New Delhi [India]: The public debt of the central government, excluding liabilities under the ‘Public Account’ as per provisional data increased to Rs. 66,61,038 crore in the end of December last year, the Ministry of Finance said on Thursday.
As per the ministry’s quarterly report on public debt management for Q3 of FY 2017-18 (October-December 2017), the public debt rose to Rs. 66,61,038 crore from Rs. 65,80,599 crore at the end of September last year. Internal debt and marketable securities constituted 93.1 percent and 82.6 percent, respectively of the total public debt as at Demeber 2017, while about 27.4 percent of outstanding stock of government securities has a residual maturity of up to five years at the end of Decemebr 2017, implying that over the next five years, around 5.47 percent of outstanding stock, on an average, needs to be repaid every year.
During Q3 FY18, the government issued dated securities worth Rs. 1,64,000 crore, lower than Rs. 1,89,000 crore in Q2 of FY 17, thus leading to cumulative issuance of Rs. 5,21,000 crore. Auctions of both government dated securities and treasury bills were conducted smoothly during Q3 of FY 18, and the weighted average maturity (WAM) and weighted average yield (WAY) of dated securities issued during Q3 FY18 was 14.09 years and 7.04 percent, respectively.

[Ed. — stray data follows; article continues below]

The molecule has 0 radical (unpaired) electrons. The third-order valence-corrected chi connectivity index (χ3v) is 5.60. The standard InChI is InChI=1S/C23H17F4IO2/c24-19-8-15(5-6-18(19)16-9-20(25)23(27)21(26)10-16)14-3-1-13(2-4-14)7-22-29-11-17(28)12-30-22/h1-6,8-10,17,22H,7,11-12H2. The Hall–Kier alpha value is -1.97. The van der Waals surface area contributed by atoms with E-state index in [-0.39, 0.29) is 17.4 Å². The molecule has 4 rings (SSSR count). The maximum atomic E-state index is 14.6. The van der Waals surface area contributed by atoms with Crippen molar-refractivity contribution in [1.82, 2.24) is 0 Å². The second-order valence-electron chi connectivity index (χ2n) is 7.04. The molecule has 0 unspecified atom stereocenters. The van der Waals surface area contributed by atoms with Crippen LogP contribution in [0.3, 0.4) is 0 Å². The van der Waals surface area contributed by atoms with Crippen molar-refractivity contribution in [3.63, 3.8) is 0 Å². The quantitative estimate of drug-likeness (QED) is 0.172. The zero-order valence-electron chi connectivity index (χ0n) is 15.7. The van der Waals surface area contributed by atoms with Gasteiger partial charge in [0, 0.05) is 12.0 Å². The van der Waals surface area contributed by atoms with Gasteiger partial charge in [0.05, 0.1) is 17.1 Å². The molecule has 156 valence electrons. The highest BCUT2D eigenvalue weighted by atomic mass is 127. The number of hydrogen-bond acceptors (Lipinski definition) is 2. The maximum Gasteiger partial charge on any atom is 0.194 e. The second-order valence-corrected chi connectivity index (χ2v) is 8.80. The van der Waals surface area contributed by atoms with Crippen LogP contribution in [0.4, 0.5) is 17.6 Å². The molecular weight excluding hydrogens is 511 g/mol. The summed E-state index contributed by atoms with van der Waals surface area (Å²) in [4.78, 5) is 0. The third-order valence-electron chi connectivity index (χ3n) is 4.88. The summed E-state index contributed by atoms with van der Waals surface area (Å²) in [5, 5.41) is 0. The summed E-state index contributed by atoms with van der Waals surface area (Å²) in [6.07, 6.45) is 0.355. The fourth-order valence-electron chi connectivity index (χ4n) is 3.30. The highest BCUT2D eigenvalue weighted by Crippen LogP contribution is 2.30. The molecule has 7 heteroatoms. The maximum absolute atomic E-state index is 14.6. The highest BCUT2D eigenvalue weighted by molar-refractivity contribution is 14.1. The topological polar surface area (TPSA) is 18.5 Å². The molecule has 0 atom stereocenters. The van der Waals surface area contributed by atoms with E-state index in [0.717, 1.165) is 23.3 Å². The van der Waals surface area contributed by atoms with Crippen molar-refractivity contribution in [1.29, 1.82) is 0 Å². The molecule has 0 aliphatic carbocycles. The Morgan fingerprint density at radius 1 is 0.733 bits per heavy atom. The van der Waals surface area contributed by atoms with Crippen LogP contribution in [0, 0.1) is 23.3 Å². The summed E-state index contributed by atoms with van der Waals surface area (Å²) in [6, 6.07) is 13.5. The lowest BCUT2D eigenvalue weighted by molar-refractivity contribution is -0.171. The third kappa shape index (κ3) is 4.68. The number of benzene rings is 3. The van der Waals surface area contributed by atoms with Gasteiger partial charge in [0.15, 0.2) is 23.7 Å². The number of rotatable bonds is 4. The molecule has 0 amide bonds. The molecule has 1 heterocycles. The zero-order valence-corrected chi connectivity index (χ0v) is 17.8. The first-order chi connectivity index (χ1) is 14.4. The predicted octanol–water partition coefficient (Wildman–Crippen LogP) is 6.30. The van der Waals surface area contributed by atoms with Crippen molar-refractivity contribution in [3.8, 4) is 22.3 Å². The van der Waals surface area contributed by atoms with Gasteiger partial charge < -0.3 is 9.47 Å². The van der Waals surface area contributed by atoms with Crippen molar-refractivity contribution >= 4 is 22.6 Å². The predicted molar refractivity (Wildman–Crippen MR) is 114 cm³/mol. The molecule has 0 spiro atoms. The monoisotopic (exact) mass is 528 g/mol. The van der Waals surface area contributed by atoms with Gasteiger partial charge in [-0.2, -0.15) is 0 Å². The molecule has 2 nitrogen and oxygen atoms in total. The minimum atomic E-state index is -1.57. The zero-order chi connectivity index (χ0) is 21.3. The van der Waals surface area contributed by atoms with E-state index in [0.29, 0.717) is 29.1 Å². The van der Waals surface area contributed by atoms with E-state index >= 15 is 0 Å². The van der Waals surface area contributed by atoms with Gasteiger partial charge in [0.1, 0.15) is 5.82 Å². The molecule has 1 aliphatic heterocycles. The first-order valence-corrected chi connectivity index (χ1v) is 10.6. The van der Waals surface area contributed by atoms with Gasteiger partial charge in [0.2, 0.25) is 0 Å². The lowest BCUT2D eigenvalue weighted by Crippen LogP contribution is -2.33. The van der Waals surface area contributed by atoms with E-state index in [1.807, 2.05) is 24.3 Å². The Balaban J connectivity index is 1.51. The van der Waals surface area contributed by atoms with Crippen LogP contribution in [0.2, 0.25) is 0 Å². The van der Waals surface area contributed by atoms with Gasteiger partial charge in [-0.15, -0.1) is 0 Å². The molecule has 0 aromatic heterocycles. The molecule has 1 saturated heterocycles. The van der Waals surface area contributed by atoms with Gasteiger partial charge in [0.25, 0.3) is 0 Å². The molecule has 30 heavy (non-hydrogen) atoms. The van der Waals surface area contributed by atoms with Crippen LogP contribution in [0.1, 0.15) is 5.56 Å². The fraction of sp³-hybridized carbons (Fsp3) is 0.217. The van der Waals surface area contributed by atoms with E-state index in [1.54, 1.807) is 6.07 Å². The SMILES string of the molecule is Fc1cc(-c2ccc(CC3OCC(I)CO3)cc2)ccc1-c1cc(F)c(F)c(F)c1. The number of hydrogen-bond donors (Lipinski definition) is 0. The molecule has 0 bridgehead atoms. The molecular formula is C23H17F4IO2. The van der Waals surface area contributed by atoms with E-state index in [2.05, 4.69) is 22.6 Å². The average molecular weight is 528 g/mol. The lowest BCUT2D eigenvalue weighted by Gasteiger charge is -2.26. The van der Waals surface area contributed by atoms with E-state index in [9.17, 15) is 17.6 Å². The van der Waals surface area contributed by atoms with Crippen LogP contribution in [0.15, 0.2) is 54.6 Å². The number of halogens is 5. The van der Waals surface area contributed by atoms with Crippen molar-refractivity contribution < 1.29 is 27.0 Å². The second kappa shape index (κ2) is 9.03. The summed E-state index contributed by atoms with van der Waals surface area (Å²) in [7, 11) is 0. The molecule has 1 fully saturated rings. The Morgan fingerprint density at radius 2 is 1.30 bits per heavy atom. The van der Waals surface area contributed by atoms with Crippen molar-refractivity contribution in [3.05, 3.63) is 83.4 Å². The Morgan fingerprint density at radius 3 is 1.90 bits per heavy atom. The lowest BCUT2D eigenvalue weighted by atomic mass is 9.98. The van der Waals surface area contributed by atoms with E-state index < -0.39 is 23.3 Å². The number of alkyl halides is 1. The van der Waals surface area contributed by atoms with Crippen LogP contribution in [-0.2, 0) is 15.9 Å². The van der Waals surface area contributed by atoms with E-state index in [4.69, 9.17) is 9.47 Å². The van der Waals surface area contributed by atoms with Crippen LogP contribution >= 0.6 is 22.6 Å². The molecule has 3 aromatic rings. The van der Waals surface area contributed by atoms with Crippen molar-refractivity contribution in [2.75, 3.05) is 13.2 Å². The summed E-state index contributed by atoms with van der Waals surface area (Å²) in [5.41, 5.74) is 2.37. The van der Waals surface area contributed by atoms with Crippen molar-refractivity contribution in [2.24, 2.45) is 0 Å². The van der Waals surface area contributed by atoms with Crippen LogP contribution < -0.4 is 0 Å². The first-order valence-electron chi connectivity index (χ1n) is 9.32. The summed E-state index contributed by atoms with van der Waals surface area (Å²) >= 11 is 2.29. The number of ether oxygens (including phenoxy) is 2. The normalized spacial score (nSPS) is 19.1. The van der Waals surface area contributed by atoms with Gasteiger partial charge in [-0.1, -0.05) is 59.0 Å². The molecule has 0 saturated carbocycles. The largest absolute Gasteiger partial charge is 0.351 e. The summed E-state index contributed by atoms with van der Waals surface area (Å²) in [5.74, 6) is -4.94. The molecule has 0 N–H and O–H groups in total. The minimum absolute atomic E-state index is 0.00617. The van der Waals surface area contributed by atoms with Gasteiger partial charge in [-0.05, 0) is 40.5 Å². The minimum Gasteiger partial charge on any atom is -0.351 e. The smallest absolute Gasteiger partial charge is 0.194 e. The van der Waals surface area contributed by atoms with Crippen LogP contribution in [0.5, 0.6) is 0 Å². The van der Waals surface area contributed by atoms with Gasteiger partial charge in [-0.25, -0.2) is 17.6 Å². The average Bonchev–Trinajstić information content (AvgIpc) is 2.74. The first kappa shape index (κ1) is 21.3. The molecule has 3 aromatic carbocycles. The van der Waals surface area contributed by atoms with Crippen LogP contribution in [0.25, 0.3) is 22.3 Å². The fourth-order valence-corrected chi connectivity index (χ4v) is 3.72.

Furthermore, the data revealed that the liquidity position in the economy remained broadly in surplus during the quarter. The cash position of the government during Q3 of FY18 was also comfortable and as a result, the government did not resort to WMA from the Reserve Bank of India.
On the other hand, yields from government-dated securities showed a hardening trend during the quarter ended December 2017. The weighted average yield (cut-off) of primary issuances of dated securities during Q3 of FY 18 was 7.04 percent as against 6.76 percent in Q2 of FY 18, reflecting hardening of yields during the quarter. This is despite the fact that surplus liquidity prevailed in the system for most part of the quarter.
However, the Ministry noted that there was some liquidity tightening towards the close of December 2017. The up-trend in government security yields reflected the impact of a number of developments (both global and domestic), such as up-trend in crude oil prices, rate hike of 25 bps by the US Federal Reserve in December 2017, higher inflation for the month of November, and announcement of extra borrowings of Rs. 73,000 crore by the government in Q4 of FY 2017-18.
The ministry also stated that the trading volume of government securities on an outright basis witnessed a decline of 21.6 percent during Q3 FY 2017-18 over the previous quarter. (ANI)